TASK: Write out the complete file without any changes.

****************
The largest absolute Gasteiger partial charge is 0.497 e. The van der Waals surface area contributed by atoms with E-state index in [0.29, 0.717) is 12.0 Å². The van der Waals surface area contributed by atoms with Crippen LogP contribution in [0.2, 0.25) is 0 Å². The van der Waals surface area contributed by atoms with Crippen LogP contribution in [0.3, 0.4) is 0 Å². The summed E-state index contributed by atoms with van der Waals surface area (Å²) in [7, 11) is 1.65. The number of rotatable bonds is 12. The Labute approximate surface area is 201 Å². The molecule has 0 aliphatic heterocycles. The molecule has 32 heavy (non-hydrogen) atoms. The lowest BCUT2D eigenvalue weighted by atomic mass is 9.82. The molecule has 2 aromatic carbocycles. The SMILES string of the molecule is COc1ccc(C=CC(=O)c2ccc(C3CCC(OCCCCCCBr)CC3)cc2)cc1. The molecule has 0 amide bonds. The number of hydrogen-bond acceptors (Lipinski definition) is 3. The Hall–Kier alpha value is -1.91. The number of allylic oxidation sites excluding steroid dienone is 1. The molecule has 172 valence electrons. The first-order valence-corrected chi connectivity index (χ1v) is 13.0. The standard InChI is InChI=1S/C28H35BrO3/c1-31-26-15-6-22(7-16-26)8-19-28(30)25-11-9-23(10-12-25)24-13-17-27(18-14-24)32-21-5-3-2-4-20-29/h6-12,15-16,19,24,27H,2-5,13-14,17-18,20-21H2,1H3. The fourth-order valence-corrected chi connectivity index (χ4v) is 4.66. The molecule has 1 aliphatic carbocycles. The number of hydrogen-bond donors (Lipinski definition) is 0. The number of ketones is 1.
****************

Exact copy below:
The largest absolute Gasteiger partial charge is 0.497 e. The van der Waals surface area contributed by atoms with E-state index in [0.29, 0.717) is 12.0 Å². The van der Waals surface area contributed by atoms with Crippen LogP contribution in [0.2, 0.25) is 0 Å². The van der Waals surface area contributed by atoms with Crippen LogP contribution in [0.3, 0.4) is 0 Å². The summed E-state index contributed by atoms with van der Waals surface area (Å²) in [7, 11) is 1.65. The number of rotatable bonds is 12. The Labute approximate surface area is 201 Å². The molecule has 0 aliphatic heterocycles. The molecule has 32 heavy (non-hydrogen) atoms. The lowest BCUT2D eigenvalue weighted by atomic mass is 9.82. The molecule has 2 aromatic carbocycles. The SMILES string of the molecule is COc1ccc(C=CC(=O)c2ccc(C3CCC(OCCCCCCBr)CC3)cc2)cc1. The molecule has 0 amide bonds. The number of hydrogen-bond acceptors (Lipinski definition) is 3. The Hall–Kier alpha value is -1.91. The number of allylic oxidation sites excluding steroid dienone is 1. The molecule has 172 valence electrons. The first-order valence-corrected chi connectivity index (χ1v) is 13.0. The standard InChI is InChI=1S/C28H35BrO3/c1-31-26-15-6-22(7-16-26)8-19-28(30)25-11-9-23(10-12-25)24-13-17-27(18-14-24)32-21-5-3-2-4-20-29/h6-12,15-16,19,24,27H,2-5,13-14,17-18,20-21H2,1H3. The fourth-order valence-corrected chi connectivity index (χ4v) is 4.66. The molecule has 1 aliphatic carbocycles. The number of hydrogen-bond donors (Lipinski definition) is 0. The number of ketones is 1.